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dc.contributor.authorHeath, Christopher Jen
dc.contributor.authorO'Callaghan, Claireen
dc.contributor.authorMason, Sarahen
dc.contributor.authorPhillips, Benjamin Uen
dc.contributor.authorSaksida, Lisaen
dc.contributor.authorRobbins, Trevoren
dc.contributor.authorBarker, Rogeren
dc.contributor.authorBussey, Timothyen
dc.contributor.authorSahakian, Barbaraen
dc.date.accessioned2019-07-30T23:30:13Z
dc.date.available2019-07-30T23:30:13Z
dc.date.issued2019-01en
dc.identifier.issn1664-2295
dc.identifier.urihttps://www.repository.cam.ac.uk/handle/1810/295088
dc.description.abstractApathy is pervasive across many neuropsychiatric disorders but is poorly characterised mechanistically, so targeted therapeutic interventions remain elusive. A key impediment has been the lack of validated assessment tools to facilitate translation of promising findings between preclinical disease models and patients. Apathy is a common symptom in Huntington’s disease. Due to its established genetic basis and the availability of defined animal models, this disease offers a robust translational framework for linking motivated behaviour with underlying neurobiology and an ideal context in which to evaluate a quantitative, translational apathy assessment method. In this study we therefore aimed to demonstrate the validity of using touchscreen-delivered progressive ratio tasks to mirror apathy assessment in Huntington’s disease patients and a representative mouse model. To do this we evaluated Huntington’s disease patients (n=23) and age-matched healthy controls (n=20), and male R6/1 mice (n=23) and wildtype controls (n=29) for apathy-like behaviour using touchscreen-delivered progressive ratio tasks. The primary outcome measure of the assessment was breakpoint, defined as the highest number of touchscreen responses emitted before task engagement ceased. Patients and R6/1 mice were both found to exhibit significantly reduced breakpoints relative to their respective control groups, consistent with apathy-like behaviour. This performance was also not associated with motoric differences in either species. These data demonstrate the utility of touchscreen-delivered progressive ratio tasks in detecting clinically relevant motivational deficits in Huntington’s disease. This approach may offer a platform from which clinically relevant mechanistic insights concerning motivation symptoms can be derived and provide an effective route for translation of promising preclinical findings into viable therapeutic interventions.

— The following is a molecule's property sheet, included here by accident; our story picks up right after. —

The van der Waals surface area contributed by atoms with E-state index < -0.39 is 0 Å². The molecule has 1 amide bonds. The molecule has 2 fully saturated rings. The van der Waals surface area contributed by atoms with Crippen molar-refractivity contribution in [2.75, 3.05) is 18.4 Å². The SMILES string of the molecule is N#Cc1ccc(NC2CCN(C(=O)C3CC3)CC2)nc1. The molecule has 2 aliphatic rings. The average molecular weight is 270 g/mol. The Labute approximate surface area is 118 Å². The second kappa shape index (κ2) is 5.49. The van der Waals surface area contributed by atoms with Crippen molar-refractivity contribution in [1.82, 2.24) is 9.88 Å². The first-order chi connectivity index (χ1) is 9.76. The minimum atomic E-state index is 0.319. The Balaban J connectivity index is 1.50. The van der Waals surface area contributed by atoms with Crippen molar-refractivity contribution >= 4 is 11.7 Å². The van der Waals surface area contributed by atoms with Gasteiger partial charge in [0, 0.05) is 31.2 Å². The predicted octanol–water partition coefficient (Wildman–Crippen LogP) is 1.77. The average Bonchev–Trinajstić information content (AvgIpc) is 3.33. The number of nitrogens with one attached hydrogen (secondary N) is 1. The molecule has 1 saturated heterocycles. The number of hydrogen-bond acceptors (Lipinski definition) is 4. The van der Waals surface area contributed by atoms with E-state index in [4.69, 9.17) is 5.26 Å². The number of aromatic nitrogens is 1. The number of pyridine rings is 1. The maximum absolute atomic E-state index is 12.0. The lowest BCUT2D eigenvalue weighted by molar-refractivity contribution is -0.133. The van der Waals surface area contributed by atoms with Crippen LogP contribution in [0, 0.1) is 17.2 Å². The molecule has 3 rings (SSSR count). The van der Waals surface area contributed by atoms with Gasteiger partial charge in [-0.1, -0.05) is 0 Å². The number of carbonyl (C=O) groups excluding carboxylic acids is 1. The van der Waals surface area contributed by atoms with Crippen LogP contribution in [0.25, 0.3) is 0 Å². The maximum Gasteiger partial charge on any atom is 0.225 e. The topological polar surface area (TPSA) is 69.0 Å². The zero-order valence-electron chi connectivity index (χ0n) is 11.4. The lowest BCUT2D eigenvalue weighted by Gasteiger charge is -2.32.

dc.description.sponsorshipWellcome Trust
dc.format.mediumElectronic-eCollectionen
dc.languageengen
dc.publisherFrontiers Media
dc.rightsAll rights reserved
dc.titleA Touchscreen Motivation Assessment Evaluated in Huntington's Disease Patients and R6/1 Model Mice.en
dc.typeArticle
prism.publicationDate2019en
prism.publicationNameFrontiers in neurologyen
prism.startingPage858
prism.volume10en
dc.identifier.doi10.17863/CAM.42164
dcterms.dateAccepted2019-07-24en
rioxxterms.versionofrecord10.3389/fneur.2019.00858en
rioxxterms.versionAM
rioxxterms.licenseref.urihttp://www.rioxx.net/licenses/all-rights-reserveden
rioxxterms.licenseref.startdate2019-01en
dc.contributor.orcidO'Callaghan, Claire [0000-0001-5698-6364]
dc.contributor.orcidMason, Sarah [0000-0001-6715-4109]
dc.contributor.orcidRobbins, Trevor [0000-0003-0642-5977]
dc.contributor.orcidBarker, Roger [0000-0001-8843-7730]
dc.contributor.orcidSahakian, Barbara [0000-0001-7352-1745]
dc.identifier.eissn1664-2295
rioxxterms.typeJournal Article/Reviewen
rioxxterms.freetoread.startdate2022-07-30


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